We are told that St. Joseph was a righteous man – he was a good man, trying to do what he thought was ‘the right thing’ to secretly divorce Mary, rather than expose her to public scandal…in fact, given the law handed down from Moses in these circumstances, to publicly repudiate her as being ‘unclean’ and ‘unfaithful’, risked a penalty of having Mary stoned to death, killing her and the baby in her womb, effectively ‘wiping out’ what people would have mistakenly thought at the time was a visible sign of sin in their community.

There would have been a cost to Joseph as well to take Mary as his wife at this stage– if they remained in the same community, then surely people would realize that Mary would been pregnant when Joseph took her into his home.  The implications for Joseph in a first century Jewish town would have been serious – he would have been seen as weak in standing up in defence of the law, in other words, no longer ‘righteous’;  his ethics would come into question, and we cannot underestimate how greatly this would have affected a carpenter- a tradesman- in this setting; his livelihood depended on the good will of those in his community, and religious law and social interaction were completely intertwined.

Look at the magnitude of what hinges on Joseph’s decision.  Although God knows how history will play out, no one else does; salvation of the entire human race could hang in the balance – if Joseph goes with common sense and follows his own will, Mary will be sent away, and will have to raise the child alone in obscurity – that is, of course, unless the rest of the community finds out and Mary is publicly accused and attacked. We can imagine for just a moment all the angels in heaven watching, waiting- perhaps holding their breath, waiting to see what the response of St. Joseph will be.  This is high drama of cosmic proportions.

We are told Joseph was visited in a dream by the angel of the Lord who explained that Mary had conceived by the power of the Holy Spirit, a child who was to save his people from their sins.  He is told to take Mary into his home; and what is his response? 

Not to discount his dream as only a dream; but to obey God’s directions to him, to take Mary into his home as his wife;  from that moment , Joseph’s life is irrevocably changed – he will have to leave his home, eventually his country, to protect and raise Jesus as His own child…and yet he doesn’t respond with ‘okay God, I will do this for you, if you do this or that for me’ – he doesn’t try to work out a deal with the angel;  while we are not left with his words, we are left with his actions – actions which gave a straightforward ‘Yes’ – obedience to God’s will and setting aside even his personal preferences  – Joseph won’t even get to name this child ; this child’s name has already been chosen by God – Jesus.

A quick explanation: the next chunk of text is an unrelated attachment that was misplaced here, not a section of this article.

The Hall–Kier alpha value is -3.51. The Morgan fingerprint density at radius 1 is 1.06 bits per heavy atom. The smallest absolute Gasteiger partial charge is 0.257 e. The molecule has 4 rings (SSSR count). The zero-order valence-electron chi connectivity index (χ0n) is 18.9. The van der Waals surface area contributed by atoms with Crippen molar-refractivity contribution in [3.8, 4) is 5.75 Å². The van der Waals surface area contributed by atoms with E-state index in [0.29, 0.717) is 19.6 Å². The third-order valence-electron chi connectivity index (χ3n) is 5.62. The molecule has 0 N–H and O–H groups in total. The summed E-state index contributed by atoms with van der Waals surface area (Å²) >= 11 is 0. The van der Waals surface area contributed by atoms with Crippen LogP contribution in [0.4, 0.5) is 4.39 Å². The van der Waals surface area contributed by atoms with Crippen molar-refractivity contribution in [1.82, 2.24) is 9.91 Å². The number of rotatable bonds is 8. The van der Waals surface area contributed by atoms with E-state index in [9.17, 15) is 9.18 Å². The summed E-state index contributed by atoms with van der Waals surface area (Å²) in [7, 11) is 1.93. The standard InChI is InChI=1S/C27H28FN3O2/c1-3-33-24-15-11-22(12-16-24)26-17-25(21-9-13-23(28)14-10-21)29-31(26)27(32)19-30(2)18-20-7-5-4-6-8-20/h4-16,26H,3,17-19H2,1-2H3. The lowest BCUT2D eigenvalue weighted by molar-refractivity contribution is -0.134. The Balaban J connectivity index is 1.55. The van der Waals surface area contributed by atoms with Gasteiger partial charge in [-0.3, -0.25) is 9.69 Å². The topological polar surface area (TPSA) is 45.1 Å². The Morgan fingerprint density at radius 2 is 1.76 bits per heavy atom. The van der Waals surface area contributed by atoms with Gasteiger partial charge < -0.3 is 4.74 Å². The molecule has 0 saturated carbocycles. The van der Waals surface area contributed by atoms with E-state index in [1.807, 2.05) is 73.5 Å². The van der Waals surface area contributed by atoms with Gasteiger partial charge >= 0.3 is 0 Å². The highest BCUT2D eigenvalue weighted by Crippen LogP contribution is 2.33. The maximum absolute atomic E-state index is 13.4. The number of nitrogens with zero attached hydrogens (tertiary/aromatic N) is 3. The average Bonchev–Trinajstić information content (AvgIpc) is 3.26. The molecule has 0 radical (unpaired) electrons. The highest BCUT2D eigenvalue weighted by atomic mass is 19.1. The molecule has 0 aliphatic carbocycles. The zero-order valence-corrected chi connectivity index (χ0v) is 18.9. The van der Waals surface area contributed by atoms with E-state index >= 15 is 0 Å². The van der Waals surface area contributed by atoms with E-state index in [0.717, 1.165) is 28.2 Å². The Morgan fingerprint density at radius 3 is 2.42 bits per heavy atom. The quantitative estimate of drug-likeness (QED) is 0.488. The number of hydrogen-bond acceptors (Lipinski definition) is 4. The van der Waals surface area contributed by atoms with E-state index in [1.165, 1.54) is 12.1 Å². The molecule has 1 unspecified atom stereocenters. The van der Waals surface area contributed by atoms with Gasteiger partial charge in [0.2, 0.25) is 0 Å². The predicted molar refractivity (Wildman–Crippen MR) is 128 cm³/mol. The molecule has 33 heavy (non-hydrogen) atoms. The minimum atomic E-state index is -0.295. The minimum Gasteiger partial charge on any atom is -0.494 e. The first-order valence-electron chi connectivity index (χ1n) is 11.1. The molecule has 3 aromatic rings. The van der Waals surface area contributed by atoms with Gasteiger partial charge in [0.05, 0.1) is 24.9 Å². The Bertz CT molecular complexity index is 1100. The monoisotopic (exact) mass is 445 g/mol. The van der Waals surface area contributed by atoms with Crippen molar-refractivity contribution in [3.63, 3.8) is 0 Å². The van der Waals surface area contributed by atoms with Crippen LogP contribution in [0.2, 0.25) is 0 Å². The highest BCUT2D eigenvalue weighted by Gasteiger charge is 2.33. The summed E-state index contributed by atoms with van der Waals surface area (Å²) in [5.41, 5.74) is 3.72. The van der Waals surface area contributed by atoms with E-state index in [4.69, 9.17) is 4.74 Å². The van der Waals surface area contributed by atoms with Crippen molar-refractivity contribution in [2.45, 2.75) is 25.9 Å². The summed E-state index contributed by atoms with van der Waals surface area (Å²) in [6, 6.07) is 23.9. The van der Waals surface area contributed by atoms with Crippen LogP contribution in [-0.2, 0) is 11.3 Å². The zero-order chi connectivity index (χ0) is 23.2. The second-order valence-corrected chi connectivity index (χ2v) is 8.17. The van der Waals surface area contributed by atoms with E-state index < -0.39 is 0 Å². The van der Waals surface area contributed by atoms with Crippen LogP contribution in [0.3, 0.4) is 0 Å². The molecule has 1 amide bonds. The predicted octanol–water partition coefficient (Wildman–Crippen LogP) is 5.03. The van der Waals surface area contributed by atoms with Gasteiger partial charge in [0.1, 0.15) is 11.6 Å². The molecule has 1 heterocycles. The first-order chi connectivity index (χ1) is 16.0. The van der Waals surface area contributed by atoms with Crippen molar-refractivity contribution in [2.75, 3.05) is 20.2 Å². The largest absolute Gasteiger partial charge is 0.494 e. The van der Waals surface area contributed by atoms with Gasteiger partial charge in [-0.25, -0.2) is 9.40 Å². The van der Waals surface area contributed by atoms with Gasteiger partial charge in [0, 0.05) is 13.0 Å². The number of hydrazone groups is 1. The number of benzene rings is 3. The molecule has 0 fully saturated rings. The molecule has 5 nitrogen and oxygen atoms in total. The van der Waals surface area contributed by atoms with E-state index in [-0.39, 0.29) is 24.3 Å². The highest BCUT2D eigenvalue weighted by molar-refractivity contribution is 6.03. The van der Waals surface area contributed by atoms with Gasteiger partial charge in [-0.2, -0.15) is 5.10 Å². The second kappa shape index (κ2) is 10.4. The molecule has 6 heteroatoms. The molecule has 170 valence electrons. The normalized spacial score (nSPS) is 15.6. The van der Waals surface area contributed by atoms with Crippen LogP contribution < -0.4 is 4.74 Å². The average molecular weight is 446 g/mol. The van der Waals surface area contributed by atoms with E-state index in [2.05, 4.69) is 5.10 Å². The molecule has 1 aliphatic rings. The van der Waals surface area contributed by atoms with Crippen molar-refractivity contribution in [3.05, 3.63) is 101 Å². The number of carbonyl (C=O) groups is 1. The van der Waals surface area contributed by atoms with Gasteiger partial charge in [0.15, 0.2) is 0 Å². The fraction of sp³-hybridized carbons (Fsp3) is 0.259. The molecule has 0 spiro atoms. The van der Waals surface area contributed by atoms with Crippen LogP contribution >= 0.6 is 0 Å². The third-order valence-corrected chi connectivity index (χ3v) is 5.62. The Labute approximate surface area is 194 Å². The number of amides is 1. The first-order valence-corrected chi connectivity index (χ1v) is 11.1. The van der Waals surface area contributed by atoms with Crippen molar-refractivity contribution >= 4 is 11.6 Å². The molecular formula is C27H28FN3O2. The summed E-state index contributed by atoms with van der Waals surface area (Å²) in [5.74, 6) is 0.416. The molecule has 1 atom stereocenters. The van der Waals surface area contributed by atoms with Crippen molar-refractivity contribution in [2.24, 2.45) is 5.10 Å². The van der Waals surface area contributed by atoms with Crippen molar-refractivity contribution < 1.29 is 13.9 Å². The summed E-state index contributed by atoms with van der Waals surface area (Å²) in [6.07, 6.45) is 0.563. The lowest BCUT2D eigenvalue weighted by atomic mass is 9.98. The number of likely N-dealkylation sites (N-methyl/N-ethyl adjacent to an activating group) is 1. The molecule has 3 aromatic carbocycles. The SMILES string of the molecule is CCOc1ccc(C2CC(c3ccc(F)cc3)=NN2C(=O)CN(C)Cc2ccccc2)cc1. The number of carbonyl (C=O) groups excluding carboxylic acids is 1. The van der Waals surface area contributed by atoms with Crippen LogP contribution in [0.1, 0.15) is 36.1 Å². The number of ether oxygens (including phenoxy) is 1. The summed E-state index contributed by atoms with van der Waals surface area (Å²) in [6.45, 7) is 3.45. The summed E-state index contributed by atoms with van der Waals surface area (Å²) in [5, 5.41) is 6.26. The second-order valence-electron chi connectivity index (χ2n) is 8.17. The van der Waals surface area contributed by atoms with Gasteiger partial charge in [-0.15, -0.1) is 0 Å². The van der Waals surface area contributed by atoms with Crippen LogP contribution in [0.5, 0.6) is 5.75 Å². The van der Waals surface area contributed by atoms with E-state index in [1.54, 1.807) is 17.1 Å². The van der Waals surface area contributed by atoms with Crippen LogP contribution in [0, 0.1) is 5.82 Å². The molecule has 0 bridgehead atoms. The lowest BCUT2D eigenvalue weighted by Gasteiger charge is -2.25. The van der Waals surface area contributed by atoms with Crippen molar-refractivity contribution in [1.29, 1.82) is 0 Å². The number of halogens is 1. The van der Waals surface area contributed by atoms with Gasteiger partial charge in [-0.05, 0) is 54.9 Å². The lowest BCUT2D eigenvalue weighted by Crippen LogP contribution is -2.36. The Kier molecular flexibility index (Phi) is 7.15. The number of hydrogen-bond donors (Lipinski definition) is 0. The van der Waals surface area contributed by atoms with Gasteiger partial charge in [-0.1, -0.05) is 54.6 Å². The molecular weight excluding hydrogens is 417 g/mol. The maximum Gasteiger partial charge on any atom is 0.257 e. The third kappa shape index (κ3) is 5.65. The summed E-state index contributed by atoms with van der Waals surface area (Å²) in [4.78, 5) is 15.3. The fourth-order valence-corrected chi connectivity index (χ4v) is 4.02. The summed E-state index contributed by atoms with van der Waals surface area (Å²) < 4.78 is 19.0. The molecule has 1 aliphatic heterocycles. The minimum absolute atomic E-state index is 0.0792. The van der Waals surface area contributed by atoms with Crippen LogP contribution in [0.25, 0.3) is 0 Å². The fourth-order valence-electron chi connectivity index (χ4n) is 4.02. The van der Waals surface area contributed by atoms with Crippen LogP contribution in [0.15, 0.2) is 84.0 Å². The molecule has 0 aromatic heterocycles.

When we encounter difficulties, or when we have any decision to make in our lives, we should always pray; ask God what he is calling us to do, and take the time to listen to His direction.  We can enlist the help of the Blessed Virgin and St. Joseph, asking them to pray for us and with us in trying to determine just what it is in our lives that God is asking of us, and ask God to grant us the grace to follow that course in obedience.

At my ordination, when I knelt before my bishop and held my hands out together, the bishop placed his hands around mine and asked ‘do you promise obedience and respect to me and my successors’?  There was no ‘qualification’ in this question – it was a question which required a simple yes or no answer.

I can only speak for myself, but I expect the same is true for all the ordained:

I answered yes, because I trust my bishop to never direct or ask me to do anything contrary to what Christ commanded, to what Christ taught, or what God wills.

I could not answer yes if I had not been convinced of this in my heart…

It is the same when we consider what God asks of us especially during this time of Advent, as the celebration of Christmas draws so close.

Just like St. Joseph, we are each invited to welcome Christ into our own hearts and homes on His terms, not ours. 

God doesn’t give us a list of possible qualifiers: this is not something we can attach conditions to; The direction is quite simple and straightforward – “accept me and welcome me into your life, and your life will be forever changed “—and in obedience; in trust, we have the opportunity to respond “yes Lord, come into our lives, remain in our hearts. We believe you want only the best for us, and in trust we surrender our desires, and freely choose to follow your will.’

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Praised be Jesus Christ, now and forever!

31st Sunday in Ordinary Time

One of my happiest childhood memories is climbing a large apple tree we had in our back yard, and just sitting in the shelter of its branches.  You could see quite a distance across the field behind our house, and the leaves provided shade from the mid-day sun; sometimes the temptation of those apples that were just slightly less than ripe was too much, and it was easy to lose track of time.

Of course there was the inevitable call from the house to come down out of the tree and come inside – either for chores or homework; and on those times when it took a little too long to respond to that call, at some point, either Mom or Dad would be near the tree and the one-sided conversation would usually take the form of, “Are you still up in that tree?  Get down here right now!  One….two……”

There was a sense of urgency to that demand to come out of the tree, but not exactly an inviting one.

Contrast that with our passage today from St. Luke’s Gospel; the story of Zacchaeus. There is an urgency to the words of Jesus ,”Zacchaeus, hurry and come down; for I must stay at your house today.”  And Zacchaeus complies – not out of fear, but out of joy.  He doesn’t respond to Jesus because he has to – he responds because he wants to.  Something has happened to change Zacchaeus – something wonderful in the depths of his heart.   This is a moment of conversion – or reversion if you like.